To clarify, this is basically asking if you "have time" to do something, right? It's not asking if you have 'the' time (i.e. what time is it?)?
If you want to ask about what time it is (right now) you'd usually say "Vad är klockan?" (literally "What's the clock?").
One would ask "Har du tiden - Do you have the time" in such cases as someone is waiting for potatoes to cook etc. Time will then be of a specific time in mind.
In this case time is more general.
Maybe it's just Hiberno-English, but "Have you time?" Is valid here.
Duolingo uses American English. Do you have time would be the most common way of saying it.
"Have you time?" is also an accepted translation here, though.
Thanks devalanteriel, that's good to know.
I will add here that for those who want to speak American English, Do you have time is more common.
I don't have any time, I'm on Duolingo! :P
att lysna på mig gnälla
Why not "Hinner du?" (Do you have enough time?)
Is there really a difference between that and "Har du tid"?
Hinner du? is more ’Will you make it in time?’ and har du tid? is ’do you have time?’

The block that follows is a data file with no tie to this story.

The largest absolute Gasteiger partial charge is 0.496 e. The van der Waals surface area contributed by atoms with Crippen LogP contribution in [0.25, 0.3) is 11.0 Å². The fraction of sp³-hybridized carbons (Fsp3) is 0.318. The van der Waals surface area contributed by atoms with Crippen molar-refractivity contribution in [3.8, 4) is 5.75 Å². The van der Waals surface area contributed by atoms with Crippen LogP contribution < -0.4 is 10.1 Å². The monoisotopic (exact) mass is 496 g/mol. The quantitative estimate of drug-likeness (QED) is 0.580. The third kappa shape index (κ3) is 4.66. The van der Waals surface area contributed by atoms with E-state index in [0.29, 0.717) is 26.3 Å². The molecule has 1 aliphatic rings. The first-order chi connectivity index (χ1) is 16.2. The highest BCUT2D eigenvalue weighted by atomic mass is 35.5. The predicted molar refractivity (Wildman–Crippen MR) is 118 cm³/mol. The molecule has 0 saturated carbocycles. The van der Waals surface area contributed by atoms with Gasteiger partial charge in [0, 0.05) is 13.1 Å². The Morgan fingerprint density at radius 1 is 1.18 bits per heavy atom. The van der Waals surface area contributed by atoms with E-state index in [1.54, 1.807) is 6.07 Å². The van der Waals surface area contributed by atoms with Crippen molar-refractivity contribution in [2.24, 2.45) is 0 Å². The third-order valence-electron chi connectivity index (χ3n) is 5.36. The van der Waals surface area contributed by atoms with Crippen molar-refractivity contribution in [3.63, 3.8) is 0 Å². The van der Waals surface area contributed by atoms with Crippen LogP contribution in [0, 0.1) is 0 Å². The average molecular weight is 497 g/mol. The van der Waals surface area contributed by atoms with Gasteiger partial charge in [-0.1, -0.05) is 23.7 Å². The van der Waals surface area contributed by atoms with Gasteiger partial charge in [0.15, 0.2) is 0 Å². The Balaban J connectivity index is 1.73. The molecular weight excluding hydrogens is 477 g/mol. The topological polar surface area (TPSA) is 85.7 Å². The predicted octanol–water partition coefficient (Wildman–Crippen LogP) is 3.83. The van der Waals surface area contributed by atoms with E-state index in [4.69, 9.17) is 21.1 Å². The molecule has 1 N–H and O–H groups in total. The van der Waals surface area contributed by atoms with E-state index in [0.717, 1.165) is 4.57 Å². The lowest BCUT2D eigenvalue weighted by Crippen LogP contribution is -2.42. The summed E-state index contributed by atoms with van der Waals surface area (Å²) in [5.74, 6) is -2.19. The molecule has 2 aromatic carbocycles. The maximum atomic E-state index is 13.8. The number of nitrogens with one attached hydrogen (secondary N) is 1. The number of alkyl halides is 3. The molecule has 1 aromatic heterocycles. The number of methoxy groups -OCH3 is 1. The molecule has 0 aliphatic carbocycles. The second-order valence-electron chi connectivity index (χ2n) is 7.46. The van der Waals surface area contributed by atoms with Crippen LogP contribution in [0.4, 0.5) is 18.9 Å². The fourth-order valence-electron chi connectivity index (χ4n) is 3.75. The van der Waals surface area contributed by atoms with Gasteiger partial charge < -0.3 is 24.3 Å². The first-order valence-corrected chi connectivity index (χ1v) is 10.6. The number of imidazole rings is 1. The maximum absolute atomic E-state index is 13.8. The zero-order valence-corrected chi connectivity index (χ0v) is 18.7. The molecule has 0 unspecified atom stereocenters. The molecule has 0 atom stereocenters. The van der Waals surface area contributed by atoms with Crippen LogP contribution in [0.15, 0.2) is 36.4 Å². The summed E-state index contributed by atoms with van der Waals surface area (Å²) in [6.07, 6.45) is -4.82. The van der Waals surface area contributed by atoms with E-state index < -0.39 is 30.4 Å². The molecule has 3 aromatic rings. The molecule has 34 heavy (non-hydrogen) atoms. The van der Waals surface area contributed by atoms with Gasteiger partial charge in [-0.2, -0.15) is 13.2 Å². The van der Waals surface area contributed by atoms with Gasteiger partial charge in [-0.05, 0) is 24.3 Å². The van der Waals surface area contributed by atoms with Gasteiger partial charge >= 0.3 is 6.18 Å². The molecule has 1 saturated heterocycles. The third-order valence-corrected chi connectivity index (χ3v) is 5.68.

i am a bit confused because in english "time" and "the time" are interchangable. couldn't one ask if you had the time for something, as well?
I'd say it's the same in both cases: Har du tid att hjälpa mig? (Do you have time to help me?) and Har du tid för ett samtal? (Do you have the time for a conversation?)
Wouldn't it be 'Do you have any time?'
There's no någon ("any") in the Swedish phrase, though.
True. :/ Sorry.
what would: "do you have the time?" be? as in ; what time is it?
har du tiden or something? or is it an expression you cant use in swedish?
That would be Vad är klockan?
What about Hur mycket är klockan?
Sure, that also works.
I'm surprised that it does not accept "have you got time"
Would "do you have time for me?" be "har du tid för mig?" ? Tack för svarar!
Yes, that works well.
Hur mycket är klockan
would be "Wie viel Uhr ist es" in German and that means litteraly" How much is the clock" both in Swedish and German.